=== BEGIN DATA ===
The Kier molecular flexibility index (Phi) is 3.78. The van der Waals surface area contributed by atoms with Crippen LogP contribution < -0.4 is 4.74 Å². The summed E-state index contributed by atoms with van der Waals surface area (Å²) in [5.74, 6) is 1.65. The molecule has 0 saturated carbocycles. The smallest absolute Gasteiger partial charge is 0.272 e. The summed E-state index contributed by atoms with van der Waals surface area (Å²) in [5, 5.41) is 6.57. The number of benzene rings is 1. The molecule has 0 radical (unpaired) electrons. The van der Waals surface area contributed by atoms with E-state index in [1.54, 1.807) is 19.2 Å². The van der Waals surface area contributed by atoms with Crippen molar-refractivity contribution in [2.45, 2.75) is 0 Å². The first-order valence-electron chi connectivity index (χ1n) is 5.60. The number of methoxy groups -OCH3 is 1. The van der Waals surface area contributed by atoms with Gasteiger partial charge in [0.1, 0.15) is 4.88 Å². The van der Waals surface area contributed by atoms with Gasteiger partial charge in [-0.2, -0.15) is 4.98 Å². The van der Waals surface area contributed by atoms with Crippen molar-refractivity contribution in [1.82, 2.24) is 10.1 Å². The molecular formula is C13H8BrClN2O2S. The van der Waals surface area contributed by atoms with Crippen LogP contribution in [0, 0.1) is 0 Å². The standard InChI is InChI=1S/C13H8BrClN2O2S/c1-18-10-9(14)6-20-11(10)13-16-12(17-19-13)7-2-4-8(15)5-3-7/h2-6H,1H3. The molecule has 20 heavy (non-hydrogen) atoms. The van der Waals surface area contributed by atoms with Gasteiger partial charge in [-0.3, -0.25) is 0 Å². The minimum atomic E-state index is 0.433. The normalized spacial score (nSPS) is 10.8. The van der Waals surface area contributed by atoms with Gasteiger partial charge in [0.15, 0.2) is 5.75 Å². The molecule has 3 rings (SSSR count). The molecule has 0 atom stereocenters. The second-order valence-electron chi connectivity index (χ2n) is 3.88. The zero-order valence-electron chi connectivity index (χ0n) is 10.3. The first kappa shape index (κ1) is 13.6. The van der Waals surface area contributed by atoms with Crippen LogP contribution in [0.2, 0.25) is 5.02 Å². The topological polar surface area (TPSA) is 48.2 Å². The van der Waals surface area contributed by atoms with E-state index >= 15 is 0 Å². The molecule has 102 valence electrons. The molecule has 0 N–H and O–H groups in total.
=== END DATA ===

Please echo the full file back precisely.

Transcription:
The Kier molecular flexibility index (Phi) is 3.78. The van der Waals surface area contributed by atoms with Crippen LogP contribution < -0.4 is 4.74 Å². The summed E-state index contributed by atoms with van der Waals surface area (Å²) in [5.74, 6) is 1.65. The molecule has 0 saturated carbocycles. The smallest absolute Gasteiger partial charge is 0.272 e. The summed E-state index contributed by atoms with van der Waals surface area (Å²) in [5, 5.41) is 6.57. The number of benzene rings is 1. The molecule has 0 radical (unpaired) electrons. The van der Waals surface area contributed by atoms with E-state index in [1.54, 1.807) is 19.2 Å². The van der Waals surface area contributed by atoms with Crippen molar-refractivity contribution in [2.45, 2.75) is 0 Å². The first-order valence-electron chi connectivity index (χ1n) is 5.60. The number of methoxy groups -OCH3 is 1. The van der Waals surface area contributed by atoms with Gasteiger partial charge in [0.1, 0.15) is 4.88 Å². The van der Waals surface area contributed by atoms with Gasteiger partial charge in [-0.2, -0.15) is 4.98 Å². The van der Waals surface area contributed by atoms with Crippen molar-refractivity contribution in [1.82, 2.24) is 10.1 Å². The molecular formula is C13H8BrClN2O2S. The van der Waals surface area contributed by atoms with Crippen LogP contribution in [0, 0.1) is 0 Å². The standard InChI is InChI=1S/C13H8BrClN2O2S/c1-18-10-9(14)6-20-11(10)13-16-12(17-19-13)7-2-4-8(15)5-3-7/h2-6H,1H3. The molecule has 20 heavy (non-hydrogen) atoms. The van der Waals surface area contributed by atoms with Gasteiger partial charge in [-0.3, -0.25) is 0 Å². The minimum atomic E-state index is 0.433. The normalized spacial score (nSPS) is 10.8. The van der Waals surface area contributed by atoms with Gasteiger partial charge in [0.15, 0.2) is 5.75 Å². The molecule has 3 rings (SSSR count). The molecule has 0 atom stereocenters. The second-order valence-electron chi connectivity index (χ2n) is 3.88. The zero-order valence-electron chi connectivity index (χ0n) is 10.3. The first kappa shape index (κ1) is 13.6. The van der Waals surface area contributed by atoms with Crippen LogP contribution in [0.2, 0.25) is 5.02 Å². The topological polar surface area (TPSA) is 48.2 Å². The van der Waals surface area contributed by atoms with E-state index >= 15 is 0 Å². The molecule has 102 valence electrons. The molecule has 0 N–H and O–H groups in total.